Say So Long to Cravings Forever!

Follow our research-proven tips and never regret a single morsel you put in your mouth again

June 10, 2013

Let’s face it—even the most disciplined among us will fall prey to strong cravings sometimes (or often!). This doesn’t mean that we’re weak-willed; in fact, there are lots of biological reasons cravings can come down on us like a ton of bricks—hormonal, emotional, blood sugar dips, lack of sleep, or even expending extra energy during training.

“Your thrifty genes control the hormones that boost your appetite and make you crave food,” explains Scott Isaacs, M.D., author of Beat Overeating Now “The good news is that there are realistic ways to handle these cravings as they emerge.” Check out our tips and you’ll be able to outsmart those pesky cravings once and for all.

Craving Buster: Seven solid hours
Of sleep, that is. Studies linking our bio- logical clock—our circadian rhythms that roughly follow a 24-hour cycle—to our cravings are on the rise. Scientists researching the “clock genes,” as they’re referred to, have new proof that the brain runs on one “master clock,” and our organs run on their own individual clocks. Keeping your hormones in balance will keep your clocks running in sync, alleviating sudden, seemingly irrational cravings. “One way to keep all of these hormones in sync is to maintain a regular sleep schedule on the weekends,” Isaacs explains. “A good night’s sleep prevents an increase in the stress hormone cortisol, high levels of which lead to more cravings. Really, your sleep schedule is as important as the hours you clock getting your z’s.” Waking up at the same time seven days a week will help the body regulate its circadian rhythms, thus reducing cravings. So remember to set that alarm!

Craving Buster: Healthy salt subs
“Unless your blood pressure is high, there really is no reason to cut salt out of your diet,” Isaacs says. “My fit patients who sweat and work out lose a lot of salt. So when their bodies are telling them to grab a bag of potato chips, the truth is they could be in need of sodium. Understanding that will help you make smarter choices to satisfy your need for it.” If you have the urge to down a stack of Pringles, opt for a healthy savory option instead, such as a homemade high-fiber bean soup. It will fill you up and dampen your salt craving!

Craving Buster: Regular treats
“Everyone knows that dark chocolate isn’t bad for you in moderation. What you may not know is that, if timed right, you may be able to beat your cravings altogether by eating a few squares,” Isaacs offers. The trick is to treat yourself before the craving hits. This is especially helpful before your menstrual cycle, when cravings will grow stronger. “If you know that they’re coming, prepare for them in advance. Taking care of them early with a small amount of something healthy like dark chocolate will keep you from going overboard with more unhealthy sweets later.”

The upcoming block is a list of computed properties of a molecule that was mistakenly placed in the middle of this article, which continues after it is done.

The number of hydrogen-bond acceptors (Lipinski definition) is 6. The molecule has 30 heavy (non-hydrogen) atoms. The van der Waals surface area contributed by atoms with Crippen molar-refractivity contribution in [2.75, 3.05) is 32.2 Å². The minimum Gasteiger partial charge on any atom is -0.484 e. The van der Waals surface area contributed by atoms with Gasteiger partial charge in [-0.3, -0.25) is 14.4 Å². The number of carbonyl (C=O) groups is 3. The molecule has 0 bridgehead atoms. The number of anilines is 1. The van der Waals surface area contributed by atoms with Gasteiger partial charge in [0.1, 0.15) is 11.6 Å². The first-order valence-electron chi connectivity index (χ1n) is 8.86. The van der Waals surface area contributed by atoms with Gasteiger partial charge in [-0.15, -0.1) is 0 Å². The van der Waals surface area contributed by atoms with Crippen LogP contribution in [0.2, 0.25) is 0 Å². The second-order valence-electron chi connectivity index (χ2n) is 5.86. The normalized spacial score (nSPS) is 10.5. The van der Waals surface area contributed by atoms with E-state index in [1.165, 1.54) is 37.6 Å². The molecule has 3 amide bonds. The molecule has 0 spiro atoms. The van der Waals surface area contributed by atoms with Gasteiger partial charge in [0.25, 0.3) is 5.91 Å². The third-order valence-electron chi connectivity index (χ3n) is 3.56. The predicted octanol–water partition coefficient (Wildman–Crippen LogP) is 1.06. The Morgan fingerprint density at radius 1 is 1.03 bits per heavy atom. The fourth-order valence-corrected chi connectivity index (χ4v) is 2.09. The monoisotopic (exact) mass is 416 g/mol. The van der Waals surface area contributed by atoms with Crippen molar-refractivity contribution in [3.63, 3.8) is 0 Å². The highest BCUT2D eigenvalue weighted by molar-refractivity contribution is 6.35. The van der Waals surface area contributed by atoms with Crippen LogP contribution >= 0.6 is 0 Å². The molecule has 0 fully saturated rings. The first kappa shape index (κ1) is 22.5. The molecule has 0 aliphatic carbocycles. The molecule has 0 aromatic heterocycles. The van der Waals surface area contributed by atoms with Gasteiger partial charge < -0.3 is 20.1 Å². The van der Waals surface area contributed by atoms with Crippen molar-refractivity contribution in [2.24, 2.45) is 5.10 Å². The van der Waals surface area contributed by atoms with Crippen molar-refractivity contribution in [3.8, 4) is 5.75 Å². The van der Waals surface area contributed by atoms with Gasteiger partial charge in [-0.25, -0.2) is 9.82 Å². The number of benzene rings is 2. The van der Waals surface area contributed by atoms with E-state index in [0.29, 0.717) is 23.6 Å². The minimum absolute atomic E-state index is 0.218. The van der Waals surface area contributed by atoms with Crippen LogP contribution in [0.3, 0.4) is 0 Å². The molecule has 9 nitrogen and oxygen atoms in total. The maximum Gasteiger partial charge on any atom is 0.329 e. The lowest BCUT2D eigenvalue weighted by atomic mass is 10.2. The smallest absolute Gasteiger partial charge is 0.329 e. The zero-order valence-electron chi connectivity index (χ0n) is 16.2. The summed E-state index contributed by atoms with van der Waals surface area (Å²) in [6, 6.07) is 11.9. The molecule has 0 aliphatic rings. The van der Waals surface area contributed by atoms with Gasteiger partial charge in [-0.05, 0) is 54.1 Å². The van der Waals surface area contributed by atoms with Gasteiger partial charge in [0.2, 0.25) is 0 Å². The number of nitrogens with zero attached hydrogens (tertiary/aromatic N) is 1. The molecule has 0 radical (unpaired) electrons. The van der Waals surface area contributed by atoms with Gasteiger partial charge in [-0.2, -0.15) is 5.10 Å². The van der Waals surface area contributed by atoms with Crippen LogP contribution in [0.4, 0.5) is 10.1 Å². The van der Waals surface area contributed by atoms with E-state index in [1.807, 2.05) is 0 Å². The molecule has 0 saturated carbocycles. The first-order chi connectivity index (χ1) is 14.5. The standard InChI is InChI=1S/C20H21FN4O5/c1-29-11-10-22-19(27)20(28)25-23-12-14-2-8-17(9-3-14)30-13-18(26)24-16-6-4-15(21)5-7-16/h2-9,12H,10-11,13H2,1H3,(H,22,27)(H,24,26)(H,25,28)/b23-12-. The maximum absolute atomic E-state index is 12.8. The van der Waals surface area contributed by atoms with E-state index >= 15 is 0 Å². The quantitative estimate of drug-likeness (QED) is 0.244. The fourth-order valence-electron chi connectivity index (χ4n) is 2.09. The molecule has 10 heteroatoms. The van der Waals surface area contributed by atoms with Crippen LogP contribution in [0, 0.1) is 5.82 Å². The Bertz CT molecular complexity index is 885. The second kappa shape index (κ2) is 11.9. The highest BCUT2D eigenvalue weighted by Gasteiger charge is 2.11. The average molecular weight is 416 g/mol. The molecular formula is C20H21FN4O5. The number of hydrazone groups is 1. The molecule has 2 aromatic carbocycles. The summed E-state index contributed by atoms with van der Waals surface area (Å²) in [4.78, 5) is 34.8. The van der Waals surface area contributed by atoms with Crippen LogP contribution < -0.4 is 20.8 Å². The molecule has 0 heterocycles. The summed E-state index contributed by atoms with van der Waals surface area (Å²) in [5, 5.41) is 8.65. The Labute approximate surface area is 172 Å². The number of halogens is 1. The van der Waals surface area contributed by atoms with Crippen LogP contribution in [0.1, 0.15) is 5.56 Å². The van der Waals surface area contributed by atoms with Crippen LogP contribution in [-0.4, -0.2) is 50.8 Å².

Craving Buster: The sunshine vitamin
Most of us have just come out of a long, dark winter and are, therefore, lacking vitamin D. “Vitamin D is not found in food naturally, only in foods that are fortified, such as cereal. Understanding that you could be deficient, particularly during the winter, will help you get ahead of that deficiency with a supplement,” says Isaacs, who recommends taking anywhere between 1,000 and 5,000 milligrams a day. “Although vitamin D is called a vitamin, it acts like a hormone in every sense, transmitting the body’s chemical signals through the bloodstream to target receptors scattered throughout your body.” Disrupting this delicate system may play a part in sudden cravings.

Craving Buster: Uncooked cornstarch
Francine Kauffman, M.D., an endocrinologist and former president of the American Diabetes Association, just launched a line of nutrition bars and snacks called ExtendSnacks, which curb cravings by stabilizing blood sugar for up to nine hours. Her patented snacks are the only ones on the market that contain an uncooked cornstarch, along with proteins and fats. Turns out, uncooked cornstarch, while still a carbohydrate, is a low-glycemic carb that won’t make you crash on the insulin roller coaster like its cooked version will. “Through clinically conducted glucose monitoring, we’ve discovered that the fiber and uncooked cornstarch metabolize so slowly that they have minimal impact on blood sugar,” Kauffman explains. So go ahead and munch on one in the morning, noon, or at night... whenever your cravings strike (you can find them at

Craving Buster: Mini-meals
If you’re not hungry, it might be tempting to skip the snacks or mini-meals you normally eat in order to save calories if you’re looking to shed some body fat. But that method can actually backfire. Eating on a schedule is an important factor in keeping your hormones (and cravings!) in check. “The two hormones that you’re trying to stabilize by eating regularly are ghrelin, the hunger hormone, and peptide YY, the appetite-suppressing hormone. These hormones, which are made in your gut, work together in tandem,” Isaacs explains. “You might not feel hungry enough to eat at those times, but you need to, anyway. This helps balance hormones and prevent hunger later, when you’re likely to overeat.”